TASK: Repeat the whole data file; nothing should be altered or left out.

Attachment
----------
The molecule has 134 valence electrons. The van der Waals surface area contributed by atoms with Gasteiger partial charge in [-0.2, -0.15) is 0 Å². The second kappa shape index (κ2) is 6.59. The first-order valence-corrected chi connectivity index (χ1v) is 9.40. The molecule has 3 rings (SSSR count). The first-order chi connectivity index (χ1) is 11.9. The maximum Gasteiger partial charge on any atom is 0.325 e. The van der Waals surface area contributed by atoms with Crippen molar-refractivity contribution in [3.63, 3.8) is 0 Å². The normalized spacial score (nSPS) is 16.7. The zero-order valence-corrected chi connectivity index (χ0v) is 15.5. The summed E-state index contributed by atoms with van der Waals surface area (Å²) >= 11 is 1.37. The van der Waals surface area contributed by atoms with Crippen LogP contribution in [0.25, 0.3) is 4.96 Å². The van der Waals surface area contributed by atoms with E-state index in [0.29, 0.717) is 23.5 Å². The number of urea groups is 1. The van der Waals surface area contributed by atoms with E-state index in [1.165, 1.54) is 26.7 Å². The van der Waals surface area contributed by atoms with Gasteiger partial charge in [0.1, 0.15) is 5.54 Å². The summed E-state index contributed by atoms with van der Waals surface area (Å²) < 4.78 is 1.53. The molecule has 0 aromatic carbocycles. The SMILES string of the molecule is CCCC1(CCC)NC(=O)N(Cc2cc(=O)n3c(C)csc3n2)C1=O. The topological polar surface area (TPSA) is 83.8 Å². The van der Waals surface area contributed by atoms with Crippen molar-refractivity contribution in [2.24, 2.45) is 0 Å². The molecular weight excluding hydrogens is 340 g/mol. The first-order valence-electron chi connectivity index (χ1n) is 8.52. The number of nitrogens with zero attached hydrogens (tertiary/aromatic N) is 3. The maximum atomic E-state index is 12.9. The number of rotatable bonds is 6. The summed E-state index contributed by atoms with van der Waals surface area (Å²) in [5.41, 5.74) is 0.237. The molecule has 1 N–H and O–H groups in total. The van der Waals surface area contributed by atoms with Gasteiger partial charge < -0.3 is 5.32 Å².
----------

The molecule has 134 valence electrons. The van der Waals surface area contributed by atoms with Gasteiger partial charge in [-0.2, -0.15) is 0 Å². The second kappa shape index (κ2) is 6.59. The first-order valence-corrected chi connectivity index (χ1v) is 9.40. The molecule has 3 rings (SSSR count). The first-order chi connectivity index (χ1) is 11.9. The maximum Gasteiger partial charge on any atom is 0.325 e. The van der Waals surface area contributed by atoms with Crippen molar-refractivity contribution in [3.63, 3.8) is 0 Å². The normalized spacial score (nSPS) is 16.7. The zero-order valence-corrected chi connectivity index (χ0v) is 15.5. The summed E-state index contributed by atoms with van der Waals surface area (Å²) >= 11 is 1.37. The van der Waals surface area contributed by atoms with Crippen LogP contribution in [0.25, 0.3) is 4.96 Å². The van der Waals surface area contributed by atoms with E-state index in [0.29, 0.717) is 23.5 Å². The number of urea groups is 1. The van der Waals surface area contributed by atoms with E-state index in [1.165, 1.54) is 26.7 Å². The van der Waals surface area contributed by atoms with Gasteiger partial charge in [0.1, 0.15) is 5.54 Å². The summed E-state index contributed by atoms with van der Waals surface area (Å²) < 4.78 is 1.53. The molecule has 0 aromatic carbocycles. The SMILES string of the molecule is CCCC1(CCC)NC(=O)N(Cc2cc(=O)n3c(C)csc3n2)C1=O. The topological polar surface area (TPSA) is 83.8 Å². The van der Waals surface area contributed by atoms with Crippen molar-refractivity contribution in [2.24, 2.45) is 0 Å². The molecular weight excluding hydrogens is 340 g/mol. The first-order valence-electron chi connectivity index (χ1n) is 8.52. The number of nitrogens with zero attached hydrogens (tertiary/aromatic N) is 3. The maximum atomic E-state index is 12.9. The number of rotatable bonds is 6. The summed E-state index contributed by atoms with van der Waals surface area (Å²) in [5.41, 5.74) is 0.237. The molecule has 1 N–H and O–H groups in total. The van der Waals surface area contributed by atoms with Gasteiger partial charge < -0.3 is 5.32 Å².